When someone mentions Somaliland – others say Somali-what?
In most minds, Somalia is a mess.
Terrorists. Pirates. Kidnapping gangs.
Yes, it’s a dangerous territory for lone foreigners in the regions of Puntland and Somalia, centered on Mogadishu.
But in the north of Somalia is the self-proclaimed Republic of Somaliland.
So, is Somaliland safe to travel?
Simply put: YES.
Somaliland has been independent since 1991, and sheltered from the widespread violence plaguing the south.
And, while unrecognized by the international community (except Ethiopia), Somaliland actually has its own government, army, and currency.
In the developing capital of Hargeisa, electricity, water and the internet are reliable.
Business is booming thanks to 1000s of diaspora Somalilanders investing their funds from abroad.
(I met ex-pats from the USA, Canada, England, on holiday in their homeland during August).
Hitching across the city with a Somalilander from Holland, he posed the question: “How do you find Hargeisa?”
Before I could answer, he added, “Fucked up?”
Yeah, I thought, maybe. Maybe not. I mean, sure its streets are dusty and congested, construction hap-hazard. That some officials were moronic – and corrupt: like the Tourism officer trying to sell me permits I didn’t need. Or the aggressive security guard at the Ethiopian Liaison Office that was stoned out of his mind by 9 AM; he wouldn’t let me inside until I persisted. But these incidents are not typical of Hargeisa.
However, he said, because he was diaspora and hence perceived as a rich foreigner, everybody expected money and gifts from him to get anything done.
Somaliland is a peaceful, independent state
A fact that people are fast to tell you often, delivering a friendly monologue – so that no visitor can mistake where they are.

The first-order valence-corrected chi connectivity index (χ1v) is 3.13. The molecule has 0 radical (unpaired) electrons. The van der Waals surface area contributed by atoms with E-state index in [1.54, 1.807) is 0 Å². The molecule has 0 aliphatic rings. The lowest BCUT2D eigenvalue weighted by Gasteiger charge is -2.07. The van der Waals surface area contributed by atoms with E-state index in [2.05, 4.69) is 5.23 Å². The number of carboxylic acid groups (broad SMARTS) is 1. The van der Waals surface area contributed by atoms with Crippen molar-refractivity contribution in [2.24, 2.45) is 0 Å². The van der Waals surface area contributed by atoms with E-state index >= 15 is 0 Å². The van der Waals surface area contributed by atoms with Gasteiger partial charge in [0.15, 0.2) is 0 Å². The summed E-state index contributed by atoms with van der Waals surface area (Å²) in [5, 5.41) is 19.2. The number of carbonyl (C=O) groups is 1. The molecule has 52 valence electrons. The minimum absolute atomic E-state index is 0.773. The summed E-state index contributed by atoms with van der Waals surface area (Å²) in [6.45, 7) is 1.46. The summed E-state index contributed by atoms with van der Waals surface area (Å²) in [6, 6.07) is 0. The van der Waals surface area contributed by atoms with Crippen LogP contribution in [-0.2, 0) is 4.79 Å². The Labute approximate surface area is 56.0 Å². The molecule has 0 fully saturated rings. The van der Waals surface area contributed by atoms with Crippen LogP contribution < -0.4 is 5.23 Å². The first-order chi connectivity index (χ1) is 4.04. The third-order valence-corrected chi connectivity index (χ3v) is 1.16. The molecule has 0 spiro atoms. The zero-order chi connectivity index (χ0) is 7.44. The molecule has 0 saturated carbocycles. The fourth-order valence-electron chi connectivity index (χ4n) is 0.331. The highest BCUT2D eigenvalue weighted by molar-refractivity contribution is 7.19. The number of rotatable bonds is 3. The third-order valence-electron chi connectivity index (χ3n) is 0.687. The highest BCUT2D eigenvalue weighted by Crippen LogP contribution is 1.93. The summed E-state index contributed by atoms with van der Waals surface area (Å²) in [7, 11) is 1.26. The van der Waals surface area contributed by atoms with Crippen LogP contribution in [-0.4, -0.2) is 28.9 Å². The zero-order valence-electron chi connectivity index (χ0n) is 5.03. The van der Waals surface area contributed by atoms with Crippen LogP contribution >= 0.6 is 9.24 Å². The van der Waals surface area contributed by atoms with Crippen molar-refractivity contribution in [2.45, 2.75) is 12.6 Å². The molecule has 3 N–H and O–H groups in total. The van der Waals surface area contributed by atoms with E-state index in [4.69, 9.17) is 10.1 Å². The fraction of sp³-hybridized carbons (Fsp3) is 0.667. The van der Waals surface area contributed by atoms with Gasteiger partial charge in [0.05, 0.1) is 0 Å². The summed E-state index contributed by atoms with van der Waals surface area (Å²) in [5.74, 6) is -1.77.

Variations of the following are frequent: We are Somaliland.
We are not Somalia.
We are at peace.
There are no terrorists here.
You are welcome to free Somaliland.
Where to stay in Hargeisa
Maybe the best place to stay in Hargeisa for backpackers is the central – and comfortable – Oriental Hotel.
It costs $US 15-30 including breakfast; prices reflect seasonal variations.
NOTE: Summer is the peak visiting season for expats Somalianders and also when an Air Con room is necessary.
Staff at the Oriental Hotel can also help arrange the taxi trip to Laas Geel, etc.
In Hargeisa, greetings and questions are constant (although there’s still the odd snarl at the sight of a foreigner with a camera).
On the other hand, some veiled women in the street said “Good Morning” or “Welcome to Somaliland”.
Somaliland is a conservative country following the Islamic Sunni tradition
And the ban on alcohol is strict.
However, a popular substitute for alcohol is Qat. This is a bitter-tasting narcotic leaf (similar to Andean Cocoa).
The result is that males across the region love to chew – for hours at nearly anytime of the day.
But afternoons – like in Yemen – are mandatory sessions and life eases up.
What sights to see in Hargeisa
Well, nothing much, really.
It’s just the vibe. The place.
I stayed in the city center that is fast modernizing.
But it’s not a flashy place, and the highlights for me were a few Ottoman-Turk colonial buildings and the traditional markets.